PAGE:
Hospitalist Workforce in the US is on a Growing Spree

MedicalResearch.com Interview with:

medicoreachLauren Williams
Marketing Manager and  Research Analyst
MedicoReach
TwitterHandle: https://twitter.com/Lauren7321 

MedicalResearch.com: What is the driving force behind the research and market study for estimating the hospitalist number in the US?

Response: The existing physician’s database available in the industry comprises details that don’t specify the number of hospitalists in particular. As a result, it is turning out challenging to track and count the hospitalists amidst other specialties. There are a lot of incorrect estimations that are circulating, giving no clear picture.

In a vast and growing industry like healthcare, there is no scope for wrong data as it can mislead others. Even the Physician Masterfile that the American Medical Association (AMA) offers do not cover the complete hospitalist population. This is because earlier the hospitalist specialty was not a part of the list of physicians.

Hospitalists work as primary care providers specializing in inpatient medicine. They play a significant role, coordinating with specialist physicians and other healthcare professionals. As a caregiver, they provide quality hospital care and boosts efficiency through effective hospital resource allocation. And so, how can we let their presence go overlooked? Our research aimed to bring out their actual numbers before the industry. That is why our research team came up with the research and market study to fetch real facts.  Continue reading

Better Coordination Needed Between Hospital Physicians and Home Health Care Providers

MedicalResearch.com Interview with:

Christine D. Jones, MD, MS, Assistant professor Director of Care Transitions, Hospital Medicine Group University of Colorado School of Medicine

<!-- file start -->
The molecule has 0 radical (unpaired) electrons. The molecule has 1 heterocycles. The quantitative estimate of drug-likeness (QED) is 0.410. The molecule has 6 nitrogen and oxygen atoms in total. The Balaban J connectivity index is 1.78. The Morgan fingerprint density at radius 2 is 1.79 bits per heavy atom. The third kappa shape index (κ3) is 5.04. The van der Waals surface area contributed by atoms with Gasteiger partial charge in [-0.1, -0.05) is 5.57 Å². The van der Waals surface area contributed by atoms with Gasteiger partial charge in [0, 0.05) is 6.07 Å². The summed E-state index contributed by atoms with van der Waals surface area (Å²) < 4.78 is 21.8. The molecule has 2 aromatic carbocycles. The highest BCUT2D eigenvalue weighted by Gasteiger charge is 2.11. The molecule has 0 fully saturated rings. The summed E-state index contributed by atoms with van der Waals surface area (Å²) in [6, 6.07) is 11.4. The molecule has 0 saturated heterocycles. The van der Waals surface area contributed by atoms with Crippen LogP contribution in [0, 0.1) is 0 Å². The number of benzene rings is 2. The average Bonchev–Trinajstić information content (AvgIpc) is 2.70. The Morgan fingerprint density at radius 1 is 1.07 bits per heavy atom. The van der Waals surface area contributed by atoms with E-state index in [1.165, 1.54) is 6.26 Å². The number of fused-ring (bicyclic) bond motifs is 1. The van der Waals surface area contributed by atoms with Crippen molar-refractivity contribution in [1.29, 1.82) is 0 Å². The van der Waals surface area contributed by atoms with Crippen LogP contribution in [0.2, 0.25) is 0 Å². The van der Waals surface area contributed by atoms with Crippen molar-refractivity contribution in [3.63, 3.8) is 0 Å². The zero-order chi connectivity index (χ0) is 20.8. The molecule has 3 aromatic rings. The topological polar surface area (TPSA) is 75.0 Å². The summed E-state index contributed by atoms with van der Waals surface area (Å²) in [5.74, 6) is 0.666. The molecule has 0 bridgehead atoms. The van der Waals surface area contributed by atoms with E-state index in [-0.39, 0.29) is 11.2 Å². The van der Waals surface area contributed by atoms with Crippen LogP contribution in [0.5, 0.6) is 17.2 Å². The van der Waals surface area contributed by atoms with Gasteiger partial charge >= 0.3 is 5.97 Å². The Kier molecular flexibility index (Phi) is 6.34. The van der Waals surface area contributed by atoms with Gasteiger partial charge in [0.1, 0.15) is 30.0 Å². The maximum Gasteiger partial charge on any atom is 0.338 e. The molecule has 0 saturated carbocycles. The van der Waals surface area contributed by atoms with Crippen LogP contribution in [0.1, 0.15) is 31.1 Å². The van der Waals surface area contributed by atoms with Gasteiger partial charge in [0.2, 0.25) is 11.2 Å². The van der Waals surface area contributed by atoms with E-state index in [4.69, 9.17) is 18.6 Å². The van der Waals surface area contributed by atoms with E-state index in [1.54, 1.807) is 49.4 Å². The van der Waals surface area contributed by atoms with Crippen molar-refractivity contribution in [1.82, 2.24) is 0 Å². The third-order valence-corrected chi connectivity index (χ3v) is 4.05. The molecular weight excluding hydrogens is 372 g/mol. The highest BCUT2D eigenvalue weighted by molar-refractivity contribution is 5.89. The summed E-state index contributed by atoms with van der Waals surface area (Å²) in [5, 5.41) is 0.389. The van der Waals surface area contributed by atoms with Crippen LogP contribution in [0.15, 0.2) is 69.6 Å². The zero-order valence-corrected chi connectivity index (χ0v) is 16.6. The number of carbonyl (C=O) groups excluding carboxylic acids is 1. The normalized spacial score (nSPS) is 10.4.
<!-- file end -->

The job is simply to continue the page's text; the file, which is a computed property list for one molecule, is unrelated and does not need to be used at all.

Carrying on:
Dr. Jones

Christine D. Jones, MD, MS
Assistant professor
Director of Care Transitions, Hospital Medicine Group
University of Colorado School of Medicine

MedicalResearch.com: What is the background for this study? What are the main findings?

Response: The background for this study is that referrals to home health care at hospital discharge have increased over recent years.  Yet, care coordination including information exchange and communication is often suboptimal between the hospital and home health care and may contribute to medication list discrepancies and even hospital readmissions.

We spoke with focus groups of home health nurses and our main findings were that improvements in key areas could care coordination after hospital discharge.

Specific solutions included:

1) Clearly defining the accountability for home health orders after discharge between hospitalists and primary care providers

2) Changes to insurance requirements that currently only allow physicians to write home health orders so that nurse practitioners and physician assistants can also write home health orders

3) Enhancing access for home health agencies to hospital electronic health records and direct phone lines

4) Encouraging liaisons from home health agencies to meet patients in the hospital to align clinician and patient expectations

5) Direct coordination between home health nurses and clinicians or pharmacists to resolve medication discrepancies

6) Ensuring that detailed information about cognitive and behavioral health is included in information provided to home health from referring hospitals

Continue reading

Value of a Hospitalists-Led, Post-Discharge Clinic

MedicalResearch.com Interview with:  Lauren Doctoroff, MD Hospitalist, Hospital Medicine Program Beth Israel Deaconess Medical Center Medical Director, HCA Post Discharge Clinic and PACT Transitional Care Program Instructor, Harvard Medical School Boston, MA 02215MedicalResearch.com Interview with:
Lauren Doctoroff, MD

Hospitalist, Hospital Medicine Program
Beth Israel Deaconess Medical Center
Medical Director, HCA Post Discharge Clinic and PACT Transitional Care Program
Instructor, Harvard Medical School
Boston, MA 02215

MedicalResearch.com What are the main findings of the study?

Dr. Doctoroff: A dedicated post discharge clinic, staffed by hospitalists, led to a shorter interval to a clinic visit for patients after discharge.  Patients with resident primary care doctors and those who are African American were most likely to use the clinic.  The care provided in the clinic, in terms of testing, was consistent with the remainder of the practice. Continue reading